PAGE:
The same former Preston Gates lobbyist said Rudy played a key role in getting House leaders to pay attention to the plight of members under attack.
"Tony would say to members, 'Oh, you're getting phone calls on this? I better go tell the whip.' Lou Sheldon sending a letter is not going to do anything unless you have somebody on the inside. Tony exaggerated to leadership how backing the bill could hurt those members," the former Abramoff associate said.
Sheldon backed off in some of the races. In Aderholt's district, he issued a letter praising the congressman and claiming that his previous mailer had been mistakenly distributed. In Rogan's district, he stopped pressuring the incumbent and attacked his challenger as "a champion of the homosexual agenda."
Sheldon said in an interview this week that he recalled little about his efforts against the bill in 2000. He said he did not remember receiving a $25,000 check from eLottery, but added that it is possible that his organization did receive it. He said he remembered some money coming in to pay for fliers he had printed and mailed to congressional districts to persuade members to oppose the bill.
"I wasn't aware the money was coming from them (eLottery)," Sheldon said. "I don't think I ever saw the check. It came in, and we paid the bill for some of the printing."
Sheldon also said he had no idea that Abramoff was lobbying against the bill or that he was working for eLottery.
"This is all tied to Jack?" Sheldon said. "I'm shocked out of my socks."
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Rudy, who had known Abramoff for years, went to work for Abramoff when the lobbyist switched law firms, to Greenberg Traurig LLP, in January 2001.
Rudy's wife, Lisa, was also drawn into Abramoff's orbit. She was paid fees by Toward Tradition, the Seattle-based Orthodox Jewish foundation that often allies with the Christian right on social issues. The foundation is headed by longtime Abramoff friend Rabbi Daniel Lapin and the lobbyist served as chairman of the board.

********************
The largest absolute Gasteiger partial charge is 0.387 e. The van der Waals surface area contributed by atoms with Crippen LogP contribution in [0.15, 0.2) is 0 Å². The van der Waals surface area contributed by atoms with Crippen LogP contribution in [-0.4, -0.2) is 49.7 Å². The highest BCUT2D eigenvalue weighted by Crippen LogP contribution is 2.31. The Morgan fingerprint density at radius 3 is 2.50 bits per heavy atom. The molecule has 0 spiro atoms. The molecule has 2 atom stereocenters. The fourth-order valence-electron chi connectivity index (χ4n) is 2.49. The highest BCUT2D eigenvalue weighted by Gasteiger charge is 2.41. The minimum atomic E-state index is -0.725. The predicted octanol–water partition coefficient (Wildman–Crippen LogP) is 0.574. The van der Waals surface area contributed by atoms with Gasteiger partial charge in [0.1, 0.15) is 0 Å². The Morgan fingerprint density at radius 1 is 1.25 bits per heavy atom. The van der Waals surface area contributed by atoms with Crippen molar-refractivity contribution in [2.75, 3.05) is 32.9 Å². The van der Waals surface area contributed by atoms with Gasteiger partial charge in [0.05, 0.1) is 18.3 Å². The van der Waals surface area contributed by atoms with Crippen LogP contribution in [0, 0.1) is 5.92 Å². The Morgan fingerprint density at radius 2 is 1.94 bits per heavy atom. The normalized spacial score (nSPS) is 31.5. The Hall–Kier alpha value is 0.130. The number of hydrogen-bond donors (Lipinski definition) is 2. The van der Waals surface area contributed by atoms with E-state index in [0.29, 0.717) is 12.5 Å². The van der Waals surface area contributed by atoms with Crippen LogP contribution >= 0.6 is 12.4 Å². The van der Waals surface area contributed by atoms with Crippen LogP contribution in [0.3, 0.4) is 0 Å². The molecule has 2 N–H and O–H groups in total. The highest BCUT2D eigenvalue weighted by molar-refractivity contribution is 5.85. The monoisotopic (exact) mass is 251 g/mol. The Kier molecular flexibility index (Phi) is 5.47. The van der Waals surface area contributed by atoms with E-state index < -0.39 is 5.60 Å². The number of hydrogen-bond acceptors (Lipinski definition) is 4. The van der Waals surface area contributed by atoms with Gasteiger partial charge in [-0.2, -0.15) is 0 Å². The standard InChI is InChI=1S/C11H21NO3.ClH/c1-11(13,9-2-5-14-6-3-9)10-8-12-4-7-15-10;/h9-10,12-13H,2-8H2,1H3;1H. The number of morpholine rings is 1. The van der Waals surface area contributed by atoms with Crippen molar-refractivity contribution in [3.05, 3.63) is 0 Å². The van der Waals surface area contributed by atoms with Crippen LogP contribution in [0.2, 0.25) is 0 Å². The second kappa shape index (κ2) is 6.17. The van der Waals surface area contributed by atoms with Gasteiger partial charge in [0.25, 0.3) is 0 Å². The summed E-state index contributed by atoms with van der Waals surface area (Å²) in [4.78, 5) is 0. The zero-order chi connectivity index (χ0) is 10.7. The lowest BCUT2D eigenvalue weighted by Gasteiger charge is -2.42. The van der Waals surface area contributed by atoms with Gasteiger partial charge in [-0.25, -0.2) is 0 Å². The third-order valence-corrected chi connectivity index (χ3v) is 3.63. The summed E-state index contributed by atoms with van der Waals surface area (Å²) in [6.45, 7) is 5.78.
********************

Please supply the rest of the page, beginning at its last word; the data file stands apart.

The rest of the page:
Toward Tradition was issued a $25,000 check dated Aug. 24, 2000, by eLottery. A copy of the check was obtained by The Post. Daum, the former eLottery official, said he could not remember the check but said all funds Abramoff directed him to spend were intended to defeat the Internet gambling bill.
Lapin said in an interview that he could not remember a check from eLottery but that the company could have made donations to his foundation. He said that any such donation would have been separate from his foundation's hiring of Liberty Consulting, a political firm founded and operated by Lisa Rudy.
"Lisa Rudy worked for us for six months — six to nine months — to organize groundwork for a conference," Lapin said. He said she was paid more than $25,000 but was unsure exactly how and when she was hired. Lapin said her work could have been for an interfaith conference held in Washington in mid-September 2000. That conference, which opened a few weeks after the eLottery check was sent to Toward Tradition, featured such speakers as DeLay, Sheldon and Norquist.
Rudy declined to comment on the Toward Tradition contract and said that his wife was unavailable for a comment.
A month after the interfaith conference, the gambling bill's sponsors agitated to get House leaders to let them attach the measure to an end-of-the-year spending bill.
But Sheldon's campaign in conservative districts had the desired chilling effect on GOP leaders. That became clear on Oct. 24, when House Republicans met to discuss their year-end strategy.
What happened at the meeting was relayed to Abramoff by a former associate, David Safavian, who was then a lobbyist for a coalition of online gambling companies and who this month was indicted for allegedly lying to federal investigators in the Abramoff probe.
DeLay, Safavian wrote in an e-mail, "spoke up and noted that the bill could cost as many as four House seats. At that point, there was silence. Not even Rep. Dick Armey (R-Texas) — our previous opponent — said a word."
When Congress prepared to adjourn in 2000 without revisiting the gambling bill, Safavian was ecstatic. He sent his clients an e-mail, which was posted on the Web site of the Fantasy Sports Trade Association.
"Relax a bit," Safavian wrote. "Policy beat politics once again. (Maybe the American system isn't really that bad.) The good guys won."